Rousseau - Rousseau The Demise of Mans Freedom Jean-Jacques...

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Rousseau- The Demise of Man’s Freedom Jean-Jacques Rousseau’s Social Contract is an essay delving into the origins and history of inequalities in men as we know them. In The Second Discourse of the essay, Rousseau speaks to man’s inequalities, and expresses: On the other hand, man, heretofore free and independent, was now in consequence of a multitude of new needs, brought into subjection, as it were, to all nature, and especially to his fellows, whose slave in some sense he became, even by becoming their master; if rich, he stood in need of their services, if poor, of their assistance; even mediocrity itself could not enable him to do without them (Rousseau, 122). These words allude to the main points that Rousseau is aiming to make throughout this essay. Men have lost their freedom while simultaneously losing their self-sufficiency. The peaceful, pleasant man that had once inhabited the earth in his most natural state, was transformed into a slave of his own wants and possessions. Unlike his often pessimistic counterpart Thomas Hobbes, Jean-Jacques Rousseau paints a colorful picture of man’s natural state through his first and second discourses. The ideals portrayed in the Social Contract exemplify Rousseau’s thought that man is inherently good, peaceful and free. The quote being analyzed exhibits that men became unequal as a result of new needs, however, it is important to understand that Rousseau already acknowledged some inequalities in men before the introduction of these new needs. Natural, or physical inequalities, he states, consist in the differences of age, health, bodily strength, and qualities of mind or soul. In Rousseau’s opinion, is not difficult to see where natural inequalities stem from. However, it is the origin of moral or political inequalities such as being richer, more honored or more powerful, that is up for debate (Rousseau, 87). Factors of greed, natural inequalities, and division of instincts all converge within men to create the moral inequalities we have come to know.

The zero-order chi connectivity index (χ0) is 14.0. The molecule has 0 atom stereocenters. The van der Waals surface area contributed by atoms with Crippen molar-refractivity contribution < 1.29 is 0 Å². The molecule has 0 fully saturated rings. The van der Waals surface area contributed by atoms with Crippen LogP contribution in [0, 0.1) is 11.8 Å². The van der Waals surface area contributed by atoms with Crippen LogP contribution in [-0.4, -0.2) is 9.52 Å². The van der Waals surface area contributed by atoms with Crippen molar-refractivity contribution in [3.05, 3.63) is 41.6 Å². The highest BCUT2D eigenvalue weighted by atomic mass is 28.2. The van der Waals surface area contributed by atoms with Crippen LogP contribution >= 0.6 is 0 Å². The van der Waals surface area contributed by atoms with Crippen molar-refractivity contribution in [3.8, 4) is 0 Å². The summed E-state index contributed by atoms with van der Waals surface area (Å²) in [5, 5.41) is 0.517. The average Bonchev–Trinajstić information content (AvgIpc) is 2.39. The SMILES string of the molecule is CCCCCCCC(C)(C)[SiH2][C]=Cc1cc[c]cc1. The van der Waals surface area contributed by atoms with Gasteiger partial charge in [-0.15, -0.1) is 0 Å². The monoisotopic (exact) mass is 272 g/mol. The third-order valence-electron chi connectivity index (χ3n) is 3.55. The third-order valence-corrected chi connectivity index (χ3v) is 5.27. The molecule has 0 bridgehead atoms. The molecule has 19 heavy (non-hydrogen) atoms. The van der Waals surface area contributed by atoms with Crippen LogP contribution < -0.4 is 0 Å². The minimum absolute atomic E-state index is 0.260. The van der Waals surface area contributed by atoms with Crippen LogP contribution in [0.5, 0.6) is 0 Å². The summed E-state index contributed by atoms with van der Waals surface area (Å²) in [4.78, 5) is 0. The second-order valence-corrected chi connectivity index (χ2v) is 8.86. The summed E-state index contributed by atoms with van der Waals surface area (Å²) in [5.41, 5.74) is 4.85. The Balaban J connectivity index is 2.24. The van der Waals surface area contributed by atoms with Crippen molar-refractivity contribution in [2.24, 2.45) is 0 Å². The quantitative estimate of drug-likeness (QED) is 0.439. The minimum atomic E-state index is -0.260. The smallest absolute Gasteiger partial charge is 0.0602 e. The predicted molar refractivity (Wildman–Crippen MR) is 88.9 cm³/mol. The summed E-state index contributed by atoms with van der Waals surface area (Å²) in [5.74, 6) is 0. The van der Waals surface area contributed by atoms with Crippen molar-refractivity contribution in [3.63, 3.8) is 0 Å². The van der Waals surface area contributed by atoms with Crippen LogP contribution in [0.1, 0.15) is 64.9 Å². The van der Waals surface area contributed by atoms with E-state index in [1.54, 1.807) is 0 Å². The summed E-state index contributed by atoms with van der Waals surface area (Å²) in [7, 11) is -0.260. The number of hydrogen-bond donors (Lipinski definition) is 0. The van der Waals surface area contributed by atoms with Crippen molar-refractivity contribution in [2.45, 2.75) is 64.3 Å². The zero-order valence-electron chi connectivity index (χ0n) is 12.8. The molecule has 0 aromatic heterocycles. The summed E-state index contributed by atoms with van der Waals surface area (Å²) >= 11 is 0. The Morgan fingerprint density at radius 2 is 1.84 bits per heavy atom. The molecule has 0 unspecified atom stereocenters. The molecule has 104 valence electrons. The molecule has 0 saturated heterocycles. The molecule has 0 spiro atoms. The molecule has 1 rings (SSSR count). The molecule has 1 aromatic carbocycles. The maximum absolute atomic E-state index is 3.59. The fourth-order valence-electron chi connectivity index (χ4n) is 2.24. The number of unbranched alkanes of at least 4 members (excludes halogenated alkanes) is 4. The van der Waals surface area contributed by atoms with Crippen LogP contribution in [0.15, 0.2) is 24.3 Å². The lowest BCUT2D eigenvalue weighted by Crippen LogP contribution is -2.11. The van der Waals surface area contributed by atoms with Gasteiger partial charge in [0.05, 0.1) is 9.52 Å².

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Thomas Hobbes would be likely to combat the ideas about the state of nature that Rousseau illustrates. Hobbes believed that man was inherently evil in the state of nature, and only through centralized control, could man act in a peaceful way. Rousseau questions the validity of that claim though, seeing natural man as a free and peaceful
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Rousseau - Rousseau The Demise of Mans Freedom Jean-Jacques...

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